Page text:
The NHS is calling on engineering and technology companies to develop technologies for ambulance services and paediatrics.
Clinicians from across the NHS have identified six products needed to improve care.
The first requirement is for a carry chair for safely and easily moving patients in and out of ambulances. The clinicians have specified that the chair should help ambulance crews avoid the risk of injuring themselves and possibly further injuring their patients.
Another transportation mechanism is needed for moving patients with a fractured neck or femur. Ideally, the mechanism would be easy to use and it would self regulate or stabilise while the patient is in transit to help protect the patient from further injury.
The NHS also hopes that ambulances of the future will be equipped with ‘intelligent’ mattresses that can rapidly and non-invasively monitor vital signs and diagnose common conditions.
In the paediatric field, engineers are being asked to design improved diagnostic and investigative testing for children. These tests should include a rapid assessment of ER-based vital signs, a differentiation of viral versus bacterial infections and multiple specific and generic tests that could network visualisation for quick decision making.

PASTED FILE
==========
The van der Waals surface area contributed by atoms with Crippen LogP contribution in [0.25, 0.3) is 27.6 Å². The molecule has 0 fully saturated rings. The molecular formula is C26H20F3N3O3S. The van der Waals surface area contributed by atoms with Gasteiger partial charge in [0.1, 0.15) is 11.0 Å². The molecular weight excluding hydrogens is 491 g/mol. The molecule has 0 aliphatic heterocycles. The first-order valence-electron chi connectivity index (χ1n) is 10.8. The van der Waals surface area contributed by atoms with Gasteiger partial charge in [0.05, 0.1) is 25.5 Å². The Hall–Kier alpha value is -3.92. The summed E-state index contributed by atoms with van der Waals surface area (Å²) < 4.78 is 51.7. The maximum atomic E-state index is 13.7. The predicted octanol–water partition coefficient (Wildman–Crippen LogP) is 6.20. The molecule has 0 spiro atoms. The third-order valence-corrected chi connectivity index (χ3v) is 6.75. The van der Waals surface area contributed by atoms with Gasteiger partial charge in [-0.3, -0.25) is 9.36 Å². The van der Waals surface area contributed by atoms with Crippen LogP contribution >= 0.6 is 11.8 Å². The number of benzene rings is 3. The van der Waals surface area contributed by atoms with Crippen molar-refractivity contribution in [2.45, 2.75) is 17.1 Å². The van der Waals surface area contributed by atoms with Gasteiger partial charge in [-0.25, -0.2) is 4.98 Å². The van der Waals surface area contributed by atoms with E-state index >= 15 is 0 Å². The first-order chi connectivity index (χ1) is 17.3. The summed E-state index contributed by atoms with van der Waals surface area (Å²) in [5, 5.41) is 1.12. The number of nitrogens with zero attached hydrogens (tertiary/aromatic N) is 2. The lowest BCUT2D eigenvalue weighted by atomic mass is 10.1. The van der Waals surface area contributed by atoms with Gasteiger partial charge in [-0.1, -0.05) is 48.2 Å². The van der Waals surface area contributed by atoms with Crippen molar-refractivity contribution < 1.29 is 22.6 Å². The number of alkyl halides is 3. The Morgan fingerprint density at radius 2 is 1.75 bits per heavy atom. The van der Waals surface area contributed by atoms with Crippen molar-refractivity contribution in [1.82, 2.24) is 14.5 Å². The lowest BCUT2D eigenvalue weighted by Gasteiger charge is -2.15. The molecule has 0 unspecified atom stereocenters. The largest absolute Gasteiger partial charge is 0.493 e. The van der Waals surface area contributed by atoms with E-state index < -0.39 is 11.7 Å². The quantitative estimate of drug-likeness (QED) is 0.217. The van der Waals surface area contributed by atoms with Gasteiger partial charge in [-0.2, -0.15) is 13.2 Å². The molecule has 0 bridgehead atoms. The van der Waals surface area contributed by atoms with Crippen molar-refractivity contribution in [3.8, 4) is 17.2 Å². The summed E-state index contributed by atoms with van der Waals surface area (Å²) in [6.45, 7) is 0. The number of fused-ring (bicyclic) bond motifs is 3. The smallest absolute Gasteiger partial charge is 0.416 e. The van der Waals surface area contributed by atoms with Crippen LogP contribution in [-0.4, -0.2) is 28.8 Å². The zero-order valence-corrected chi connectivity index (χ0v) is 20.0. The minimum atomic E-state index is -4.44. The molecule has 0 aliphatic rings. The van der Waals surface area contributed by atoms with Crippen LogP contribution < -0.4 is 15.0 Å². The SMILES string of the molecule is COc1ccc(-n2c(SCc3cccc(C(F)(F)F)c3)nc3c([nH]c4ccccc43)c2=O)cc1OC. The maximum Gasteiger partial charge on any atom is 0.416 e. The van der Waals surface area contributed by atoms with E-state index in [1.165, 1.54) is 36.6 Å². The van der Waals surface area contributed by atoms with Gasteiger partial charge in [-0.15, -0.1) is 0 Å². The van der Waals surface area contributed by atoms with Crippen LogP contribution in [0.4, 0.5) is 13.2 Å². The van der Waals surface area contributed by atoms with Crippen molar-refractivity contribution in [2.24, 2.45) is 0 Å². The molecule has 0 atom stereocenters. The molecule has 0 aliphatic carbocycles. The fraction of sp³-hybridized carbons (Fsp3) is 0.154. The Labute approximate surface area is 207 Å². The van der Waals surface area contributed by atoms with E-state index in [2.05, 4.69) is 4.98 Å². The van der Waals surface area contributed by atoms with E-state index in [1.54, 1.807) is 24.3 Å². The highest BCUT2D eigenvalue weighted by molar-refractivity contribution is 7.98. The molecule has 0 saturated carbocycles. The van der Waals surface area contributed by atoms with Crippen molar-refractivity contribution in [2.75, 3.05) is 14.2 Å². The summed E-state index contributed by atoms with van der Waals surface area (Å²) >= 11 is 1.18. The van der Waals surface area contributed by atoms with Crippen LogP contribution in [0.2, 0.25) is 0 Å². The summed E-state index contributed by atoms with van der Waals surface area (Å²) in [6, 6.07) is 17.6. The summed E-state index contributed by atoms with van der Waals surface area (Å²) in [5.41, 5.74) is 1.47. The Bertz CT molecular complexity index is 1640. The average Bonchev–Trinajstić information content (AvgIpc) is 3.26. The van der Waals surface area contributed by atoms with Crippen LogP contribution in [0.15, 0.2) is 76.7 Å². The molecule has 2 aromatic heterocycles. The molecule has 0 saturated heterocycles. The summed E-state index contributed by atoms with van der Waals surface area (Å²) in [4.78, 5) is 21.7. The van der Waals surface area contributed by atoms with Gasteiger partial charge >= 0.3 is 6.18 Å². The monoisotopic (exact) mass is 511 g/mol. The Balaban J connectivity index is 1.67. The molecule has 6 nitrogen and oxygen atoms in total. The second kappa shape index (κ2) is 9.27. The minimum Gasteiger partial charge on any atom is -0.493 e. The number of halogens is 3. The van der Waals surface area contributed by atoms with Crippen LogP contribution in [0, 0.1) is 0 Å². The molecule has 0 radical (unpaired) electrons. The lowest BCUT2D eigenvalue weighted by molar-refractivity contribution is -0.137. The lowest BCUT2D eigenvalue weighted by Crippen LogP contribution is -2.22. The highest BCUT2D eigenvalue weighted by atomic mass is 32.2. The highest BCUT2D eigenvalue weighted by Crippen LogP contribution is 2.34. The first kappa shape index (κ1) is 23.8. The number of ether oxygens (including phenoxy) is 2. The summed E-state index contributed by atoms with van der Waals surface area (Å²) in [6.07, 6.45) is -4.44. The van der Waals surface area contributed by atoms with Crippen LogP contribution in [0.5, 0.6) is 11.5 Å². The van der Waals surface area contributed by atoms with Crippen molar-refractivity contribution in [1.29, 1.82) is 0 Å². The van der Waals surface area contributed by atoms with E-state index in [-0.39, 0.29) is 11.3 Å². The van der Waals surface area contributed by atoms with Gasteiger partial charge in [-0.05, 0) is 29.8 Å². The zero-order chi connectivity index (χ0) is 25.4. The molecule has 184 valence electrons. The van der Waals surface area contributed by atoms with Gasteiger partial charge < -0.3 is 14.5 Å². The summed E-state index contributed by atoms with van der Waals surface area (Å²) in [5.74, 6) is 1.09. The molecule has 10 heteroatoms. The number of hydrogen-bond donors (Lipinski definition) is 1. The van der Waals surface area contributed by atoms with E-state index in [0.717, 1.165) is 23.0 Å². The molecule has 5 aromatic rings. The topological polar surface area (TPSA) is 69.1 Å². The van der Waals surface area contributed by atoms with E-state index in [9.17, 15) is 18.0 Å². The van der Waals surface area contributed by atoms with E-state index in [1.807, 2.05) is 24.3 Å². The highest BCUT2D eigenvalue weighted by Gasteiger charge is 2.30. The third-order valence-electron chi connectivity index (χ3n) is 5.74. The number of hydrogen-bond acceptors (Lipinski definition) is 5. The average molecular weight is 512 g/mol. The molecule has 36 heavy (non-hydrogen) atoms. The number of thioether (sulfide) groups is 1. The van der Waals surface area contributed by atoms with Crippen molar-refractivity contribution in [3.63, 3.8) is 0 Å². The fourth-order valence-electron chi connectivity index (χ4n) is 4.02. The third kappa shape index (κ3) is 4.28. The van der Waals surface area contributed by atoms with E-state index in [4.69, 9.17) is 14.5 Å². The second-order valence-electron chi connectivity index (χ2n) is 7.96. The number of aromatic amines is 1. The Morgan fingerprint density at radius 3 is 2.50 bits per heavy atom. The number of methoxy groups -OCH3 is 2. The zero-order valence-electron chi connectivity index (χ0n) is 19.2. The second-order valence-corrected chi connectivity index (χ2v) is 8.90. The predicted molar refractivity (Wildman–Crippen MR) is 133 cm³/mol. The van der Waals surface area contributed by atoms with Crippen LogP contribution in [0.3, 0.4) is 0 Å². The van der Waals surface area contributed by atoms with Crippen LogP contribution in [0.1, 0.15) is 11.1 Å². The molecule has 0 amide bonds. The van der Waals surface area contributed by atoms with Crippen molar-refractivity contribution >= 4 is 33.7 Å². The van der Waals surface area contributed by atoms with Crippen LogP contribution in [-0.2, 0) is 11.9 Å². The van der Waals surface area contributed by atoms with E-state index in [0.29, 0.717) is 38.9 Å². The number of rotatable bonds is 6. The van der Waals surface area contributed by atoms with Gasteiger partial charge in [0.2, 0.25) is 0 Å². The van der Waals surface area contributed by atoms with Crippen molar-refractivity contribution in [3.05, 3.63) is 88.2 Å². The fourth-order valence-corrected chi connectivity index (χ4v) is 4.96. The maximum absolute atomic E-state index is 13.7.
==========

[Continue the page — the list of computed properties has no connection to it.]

The NHS also requests improvements in the way tests are performed. It is hoped that these new methods could be carried out at the bedside and offer the ability to deliver multiple tests through the same platform.
Finally, solutions are needed for children with profound learning and physical difficulties. It is believed that new technology could help manage children with long-term conditions in the community in a way that increases their quality of life.
Successful companies will receive funding through the NHS. Applications for the first phase of developing these products should be submitted to the National Innovation Centre before 30 September 2009.
Further information and application forms can be found here: http://competitions.nic.nhs.uk/ChallengeList.aspx.